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The Future of Earth's Coral Reefs Debated in Science

Pandolfi, J.M., Connolly, S.R., Marshall, D.J. and Cohen, A.L. 2011b. Response. Science 334: 1495-1496.
In a previous review, we discussed the paper of Pandolfi et al. (2011a) that was published in Science on 22 July 2011, wherein we briefly reported the many ways in which they suggested Earth's coral reefs might successfully respond to the dual challenge of projected rapid increases in temperature and ocean acidification. As might have been expected, however, their optimistic analysis was not well received by the world's climate alarmists, who in the 16 December 2011 issue of Science - via the persons of Hoegh-Guldberg et al. (2011) - cast many aspersions on it. However, Pandolfi et al. (2011b) were given the opportunity of responding to them and deflated their arguments.

Specifically, the four researchers begin by rebutting Hoegh-Guldberg et al.'s claim that evolutionary responses of corals to global warming are highly improbable in light of the warming's IPCC-projected rapidity, noting that "the hypothesis that adaptation cannot occur over decadal time scales has been shown repeatedly to be incorrect." More specifically, they state that research has shown that "numerous and complex physiological, metabolic, and morphological changes can occur rapidly and repeatedly among independently evolving lineages," citing in this regard the studies of Hendry and Kinnison (1999), Levinton et al. (2003) and Tobler et al. (2011).

Pandolfi and colleagues next rebut Hoegh-Guldberg et al.'s contention that characteristics of endosymbiosis will impede adaptation in corals. This they do by noting that "endosymbionts and hosts, if anything, evolve more rapidly than their free-living counterparts," citing in this regard the research findings of Woolfit and Bromham (2003) and Pal et al. (2007).

Finally, it should also be noted that numerous research studies bear both experimental and observational witness to the ability of a wide range of organisms (both aquatic and terrestrial) to rapidly evolve to meet the challenges of rapid environmental change (see, for example, the several reviews we have posted under the heading of Evolution in our Topical Archive here, here, and here). Sadly, however, Earth's plants and animals are not that well equipped to deal with the more direct assaults of humanity upon their surroundings, which is the realm wherein our efforts to protect them could most profitably be directed.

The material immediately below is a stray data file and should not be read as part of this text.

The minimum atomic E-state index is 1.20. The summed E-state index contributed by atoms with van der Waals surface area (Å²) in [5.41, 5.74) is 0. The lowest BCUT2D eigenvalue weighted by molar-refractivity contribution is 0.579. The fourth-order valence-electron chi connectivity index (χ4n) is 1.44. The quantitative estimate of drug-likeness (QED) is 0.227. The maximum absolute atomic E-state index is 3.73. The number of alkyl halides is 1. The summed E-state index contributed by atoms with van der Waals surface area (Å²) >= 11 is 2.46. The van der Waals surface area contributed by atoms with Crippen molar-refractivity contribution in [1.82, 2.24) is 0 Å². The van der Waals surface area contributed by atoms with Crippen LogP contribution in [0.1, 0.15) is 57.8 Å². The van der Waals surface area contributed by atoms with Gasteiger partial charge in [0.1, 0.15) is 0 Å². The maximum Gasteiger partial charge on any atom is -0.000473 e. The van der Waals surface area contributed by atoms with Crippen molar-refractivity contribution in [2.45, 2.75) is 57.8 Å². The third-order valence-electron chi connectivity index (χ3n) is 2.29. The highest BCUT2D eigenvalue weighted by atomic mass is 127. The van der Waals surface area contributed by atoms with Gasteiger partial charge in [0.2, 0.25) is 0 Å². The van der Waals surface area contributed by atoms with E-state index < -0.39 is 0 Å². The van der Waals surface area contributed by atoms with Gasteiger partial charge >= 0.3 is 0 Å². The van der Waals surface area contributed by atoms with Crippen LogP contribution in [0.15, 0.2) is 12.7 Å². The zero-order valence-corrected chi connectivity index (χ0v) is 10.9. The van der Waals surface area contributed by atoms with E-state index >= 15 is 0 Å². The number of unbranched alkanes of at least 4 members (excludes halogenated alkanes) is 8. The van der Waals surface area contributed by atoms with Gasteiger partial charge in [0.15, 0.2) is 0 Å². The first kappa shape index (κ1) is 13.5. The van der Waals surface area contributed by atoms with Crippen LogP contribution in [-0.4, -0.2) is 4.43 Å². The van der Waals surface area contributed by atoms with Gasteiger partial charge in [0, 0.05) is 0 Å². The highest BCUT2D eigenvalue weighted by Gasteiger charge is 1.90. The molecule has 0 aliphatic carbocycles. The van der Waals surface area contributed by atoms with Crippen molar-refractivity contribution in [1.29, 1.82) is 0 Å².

Additional References
Hendry, A.P. and Kinnison, M.T. 1999. The pace of modern life: Measuring rates of contemporary microevolution. Evolution 53: 1637-1653.

Hoegh-Guldberg, O., Ortiz, J.C. and Dove, S. 2011. The future of coral reefs. Science 334: 1494-1495.

Levinton, J.S., Suatoni, E., Wallace, W., Junkins, R., Kelaher, B. and Allen, B.J. 2003. Rapid loss of genetically based resistance to metals after the cleanup of a Superfund site. Proceedings of the National Academies of Science USA 100: 9889-9891.

Pal, C., Macia, M.D., Oliver, A., Schachar, I. and Buckling, A. 2007. Coevolution with viruses drives the evolution of bacterial mutation rates. Nature 450: 1079-1081.

Pandolfi, J.M., Connolly, S.R., Marshall, D.J. and Cohen, A.L. 2011a. Projecting coral reef futures under global warming and ocean acidification. Science 333: 418-422.

Tobler, M., Palacios, M., Chapman, L.J., Mitrofanov, I., Bierbach, D., Plath, M., Arias-Rodriguez, L., García de León, F.J. and Mateos M. 2011. Evolution in extreme environments: Replicated phenotypic differentiation in livebearing fish inhabiting sulfidic springs. Evolution 65: 2213-2228.

Woolfit, M. and Bromham, L. 2003. Increased rates of sequence evolution in endosymbiotic bacteria and fungi with small effective population sizes. Molecular Biology and Evolution 20: 1545-1555.

Archived 18 January 2012